Monsoon 2019 closes as the driest on record for a handful of Arizona cities
PHOENIX — This year’s monsoon season was one of Arizona’s driest ever. Despite last week’s wet and wild start to fall, for many towns and cities, it wasn’t enough to put a dent in the annual deficit.
Flagstaff, which received 2.08 inches this season, is only 25 percent of normal. Bellemont, Grand Canyon Village, Phantom Ranch, Show Low, Teec Nos Pos and other locations also experienced their driest monsoon on record.
For Phoenix, this year’s monsoon season, which ended Sept. 30, was the fifth driest since record-keeping began in 1896. But in Tucson, the monsoon closed just 1 inch shy of the normal, at 5.06 inches.
In Phoenix, the wettest monsoon on record occurred in 1984 at 9.56 inches. For Tucson, that year was 1964 at 13.84 inches. Flagstaff’s wettest monsoon on record occurred in 1986 at 20 inches.
Last week, torrential rains inundated neighborhoods, intense thunderstorms dropped large hail, and two tornadoes touched down over the span of 24 hours. But that crazy weather wasn’t actually driven by the monsoon.
The National Weather Service calls last week’s mess a “transition event” — a bridge between the monsoon and the fall weather pattern.
Sept. 30 was the worst day of this storm system, as East Valley residents woke up to flooded streets as storms dropped more than 3 inches of rain in places. By the evening rush hour, severe thunderstorms brought penny- to nickel-size hail north of downtown Phoenix and in Paradise Valley; the hail was quarter-size near Buckeye and in north Scottsdale.
The quickly rising waters stranded several motorists, prompting rescue efforts by Mesa Fire & Medical and other emergency crews.
Sept. 30 also saw two tornadoes touch down in Arizona. Some homes in New River received minor damage from an EF0 tornado, which had winds up to 80 mph. Later that night, an EF1 was confirmed near Willcox in southeastern Arizona, injuring two people and damaging several mobile homes.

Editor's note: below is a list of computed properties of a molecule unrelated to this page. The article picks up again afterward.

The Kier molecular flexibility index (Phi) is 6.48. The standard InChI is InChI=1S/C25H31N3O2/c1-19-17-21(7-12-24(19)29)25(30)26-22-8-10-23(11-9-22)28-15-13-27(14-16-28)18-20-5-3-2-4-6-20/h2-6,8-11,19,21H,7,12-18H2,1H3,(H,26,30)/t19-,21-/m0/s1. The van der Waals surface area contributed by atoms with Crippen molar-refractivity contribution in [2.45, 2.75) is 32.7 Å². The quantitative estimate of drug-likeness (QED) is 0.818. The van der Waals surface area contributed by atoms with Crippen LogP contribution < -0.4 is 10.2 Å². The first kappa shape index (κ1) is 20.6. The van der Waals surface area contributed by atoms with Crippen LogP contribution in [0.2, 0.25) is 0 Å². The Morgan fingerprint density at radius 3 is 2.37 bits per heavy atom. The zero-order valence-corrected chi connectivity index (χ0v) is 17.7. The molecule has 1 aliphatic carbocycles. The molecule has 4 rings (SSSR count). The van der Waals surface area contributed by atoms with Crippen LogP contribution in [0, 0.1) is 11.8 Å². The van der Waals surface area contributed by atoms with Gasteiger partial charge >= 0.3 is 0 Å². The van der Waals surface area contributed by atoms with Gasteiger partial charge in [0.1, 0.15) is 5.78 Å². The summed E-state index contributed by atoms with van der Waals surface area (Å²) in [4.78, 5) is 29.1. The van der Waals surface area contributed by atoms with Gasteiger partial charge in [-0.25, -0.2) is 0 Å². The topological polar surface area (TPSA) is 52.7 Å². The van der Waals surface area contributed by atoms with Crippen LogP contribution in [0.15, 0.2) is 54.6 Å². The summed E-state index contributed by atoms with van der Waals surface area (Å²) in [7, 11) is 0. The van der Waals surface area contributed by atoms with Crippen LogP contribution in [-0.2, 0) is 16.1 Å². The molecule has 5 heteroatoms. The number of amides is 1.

The state averages four tornadoes per year, according to the National Weather Service; since 1950, there have been 247 confirmed twisters in Arizona.
Yuma set a new daily maximum rainfall at 0.53 inches, doubling the record set in 1999, Oct. 1. By the evening of Oct. 3, another round of storms brought nearly an inch in Anthem and parts of the West Valley.
The map below shows rainfall totals across metro Phoenix from Sept. 23-27.
Despite some municipalities receiving nearly a third of their average annual rainfall, Phoenix Sky Harbor International Airport — where the city’s official recordings are taken — received just 0.23 inches all of last week. The drought monitor shows no improvement anywhere across Arizona; metro Phoenix remains in severe drought.
The National Weather Service says heavy rainfall is harder to ease drought because it runs off more than it soaks into the soil. In fact, Salt River Project had to release water from its dams along the Salt River to prevent overflow. The winter season is the best opportunity for the Southwest to curb drought.
The atmospheric setup
Until recent years, the weather service office in Phoenix used dew points to mark the beginning and end of the monsoon. It now declares the season starts June 15 and ends Sept. 30.
In the desert Southwest, the monsoon is driven by an area of upper-level high pressure over the Four Corners. This position allows moisture to be pulled in from the Gulf of Mexico and the Sea of Cortez. Extreme heat and mountain ranges initiate these summertime thunderstorms.
Last week’s setup was much different because two things came together.
First, ample moisture from the remnants of tropical storms Lorena and Mario fueled the atmosphere. Second, a powerful upper-level area of low pressure detached itself from the jet stream, which is a flow of winds about 35,000 feet above the Earth’s surface. Big storm systems tend to follow this flow of winds, but the separation last week allowed the system to stall over Yuma.
Such conditions have happened before. In late September 2014, an intense line of thunderstorms moved through central Arizona, bringing high wind gusts near 70 mph that damaged some of the terminals at Sky Harbor airport.
In early October 2010, Phoenix saw its largest hailstone ever, at 3 inches in diameter — nearly the size of a baseball. This was a rare event for Phoenix, as hail this big primarily occurs over the Great Plains. This was also the same storm system where multiple tornadoes touched down in the high country.
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